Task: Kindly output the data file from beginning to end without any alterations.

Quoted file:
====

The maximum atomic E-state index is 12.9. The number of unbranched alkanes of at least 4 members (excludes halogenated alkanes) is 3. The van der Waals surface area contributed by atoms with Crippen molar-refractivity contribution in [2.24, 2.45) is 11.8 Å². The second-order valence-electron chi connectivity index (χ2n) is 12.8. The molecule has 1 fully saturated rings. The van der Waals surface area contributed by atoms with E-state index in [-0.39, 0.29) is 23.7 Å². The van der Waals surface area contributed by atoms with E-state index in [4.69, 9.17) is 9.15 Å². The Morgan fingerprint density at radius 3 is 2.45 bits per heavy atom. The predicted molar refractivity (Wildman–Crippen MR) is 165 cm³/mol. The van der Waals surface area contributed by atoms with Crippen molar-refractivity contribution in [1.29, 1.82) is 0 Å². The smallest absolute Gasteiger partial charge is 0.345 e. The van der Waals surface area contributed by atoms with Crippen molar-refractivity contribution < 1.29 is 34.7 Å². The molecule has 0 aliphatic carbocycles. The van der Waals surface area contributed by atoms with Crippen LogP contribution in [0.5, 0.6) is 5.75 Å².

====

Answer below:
The maximum atomic E-state index is 12.9. The number of unbranched alkanes of at least 4 members (excludes halogenated alkanes) is 3. The van der Waals surface area contributed by atoms with Crippen molar-refractivity contribution in [2.24, 2.45) is 11.8 Å². The second-order valence-electron chi connectivity index (χ2n) is 12.8. The molecule has 1 fully saturated rings. The van der Waals surface area contributed by atoms with E-state index in [-0.39, 0.29) is 23.7 Å². The van der Waals surface area contributed by atoms with E-state index in [4.69, 9.17) is 9.15 Å². The Morgan fingerprint density at radius 3 is 2.45 bits per heavy atom. The predicted molar refractivity (Wildman–Crippen MR) is 165 cm³/mol. The van der Waals surface area contributed by atoms with Crippen molar-refractivity contribution in [1.29, 1.82) is 0 Å². The smallest absolute Gasteiger partial charge is 0.345 e. The van der Waals surface area contributed by atoms with Crippen molar-refractivity contribution < 1.29 is 34.7 Å². The molecule has 0 aliphatic carbocycles. The van der Waals surface area contributed by atoms with Crippen LogP contribution in [0.5, 0.6) is 5.75 Å².